That proved to be difficult. Issa claimed that these officials “refused to come before our committee,” but the congressman was lying. Issa eventually said Pickering and Mullen could testify, but only in secret, behind closed doors, so the public couldn’t hear their remarks.

Sure, Issa held a variety of public hearings in the hopes of generating headlines, but when it came time to hear from the two officials who oversaw an independent investigation — officials with experience in the Reagan and Bush administrations — the California Republican was afraid to let Americans hear from them. I’ll leave it to you to speculate why.

But in time, Pickering and Mullen did appear, and after months of delays from Issa, their testimony is now available for public review. Why did the committee chairman delay the release of the transcripts for months? Probably because Pickering and Mullen reject and thoroughly discredit every wild-eyed theory Issa and his fellow Republicans continue to push in the hopes of creating a political controversy where one does not exist.

I realize this may seem like a dog-bites-man story — “credible, independent voices disprove right-wing conspiracy theories” isn’t front-page news — but I think it’s fair to say that if Pickering and Mullen had said anything to bolster the Republican agenda, Issa would have released the transcripts a long time ago, and it would have been a huge story.

The political media establishment shouldn’t be in the habit of saying the only developments that are newsworthy are the ones that reaffirm preferred GOP narratives.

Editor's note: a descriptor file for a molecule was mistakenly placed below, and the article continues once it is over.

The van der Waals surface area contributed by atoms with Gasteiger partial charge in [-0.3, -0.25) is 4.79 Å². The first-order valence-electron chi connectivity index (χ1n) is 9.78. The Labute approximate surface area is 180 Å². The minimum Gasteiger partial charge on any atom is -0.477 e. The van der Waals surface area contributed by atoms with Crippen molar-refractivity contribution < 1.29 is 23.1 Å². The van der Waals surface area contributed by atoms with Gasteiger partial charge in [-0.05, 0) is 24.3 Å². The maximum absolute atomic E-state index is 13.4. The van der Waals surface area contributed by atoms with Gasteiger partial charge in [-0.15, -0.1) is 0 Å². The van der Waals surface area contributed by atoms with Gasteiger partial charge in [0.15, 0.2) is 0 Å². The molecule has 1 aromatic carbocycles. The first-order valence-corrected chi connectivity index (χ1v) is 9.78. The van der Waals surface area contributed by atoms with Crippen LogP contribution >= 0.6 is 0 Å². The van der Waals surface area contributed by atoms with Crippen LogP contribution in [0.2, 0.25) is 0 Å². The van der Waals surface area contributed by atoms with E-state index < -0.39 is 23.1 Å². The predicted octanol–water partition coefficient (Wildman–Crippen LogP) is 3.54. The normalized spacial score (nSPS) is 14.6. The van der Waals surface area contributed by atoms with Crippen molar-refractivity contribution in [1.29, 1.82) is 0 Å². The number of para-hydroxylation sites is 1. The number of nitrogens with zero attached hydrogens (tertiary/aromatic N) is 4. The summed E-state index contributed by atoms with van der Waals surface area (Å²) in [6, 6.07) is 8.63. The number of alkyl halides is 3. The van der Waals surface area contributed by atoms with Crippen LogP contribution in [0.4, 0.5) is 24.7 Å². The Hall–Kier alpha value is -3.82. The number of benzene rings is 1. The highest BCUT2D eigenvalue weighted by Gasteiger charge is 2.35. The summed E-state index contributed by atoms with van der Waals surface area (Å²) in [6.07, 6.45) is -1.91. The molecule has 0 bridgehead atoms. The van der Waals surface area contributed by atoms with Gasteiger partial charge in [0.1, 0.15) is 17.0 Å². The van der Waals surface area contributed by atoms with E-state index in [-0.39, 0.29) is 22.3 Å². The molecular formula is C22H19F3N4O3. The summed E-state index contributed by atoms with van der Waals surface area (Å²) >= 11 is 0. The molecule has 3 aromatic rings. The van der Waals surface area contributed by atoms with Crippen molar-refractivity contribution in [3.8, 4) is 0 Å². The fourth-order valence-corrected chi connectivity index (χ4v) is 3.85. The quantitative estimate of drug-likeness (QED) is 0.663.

By: Steve Benen, The Madow Blog, September 18, 2013

September 19, 2013 Posted by | Benghazi, GOP | , , , , , , , | Leave a comment

“Investigate Darrell Issa”: Or How To Apply The Chairman’s Own Methods And Style To Him

Among the many reasons that Americans hold the House of Representatives in low repute – at historically abysmal levels, in fact – is the blatantly partisan and ideological misconduct of so many committee chairs. Without any evident embarrassment these mighty politicians deny science, defy mathematics, and dismiss every fact that contradicts their prejudices. But bad as these chairs tend to be, none is quite as flamboyantly awful as Rep. Darrell Issa, chairman of the Government Oversight Committee, a special investigative panel whose latest effort to conjure scandal from nothingness at the Internal Revenue Service would provoke his removal by a responsible leadership.

As we have pointed out repeatedly in these pages, and as testimony by the IRS inspector general has since confirmed, it is now clear that right-wing groups were not targeted for exceptional scrutiny. Moreover, there was no political motive in the agency’s treatment of the Tea Party and associated groups seeking tax exemption (in many cases illegitimately).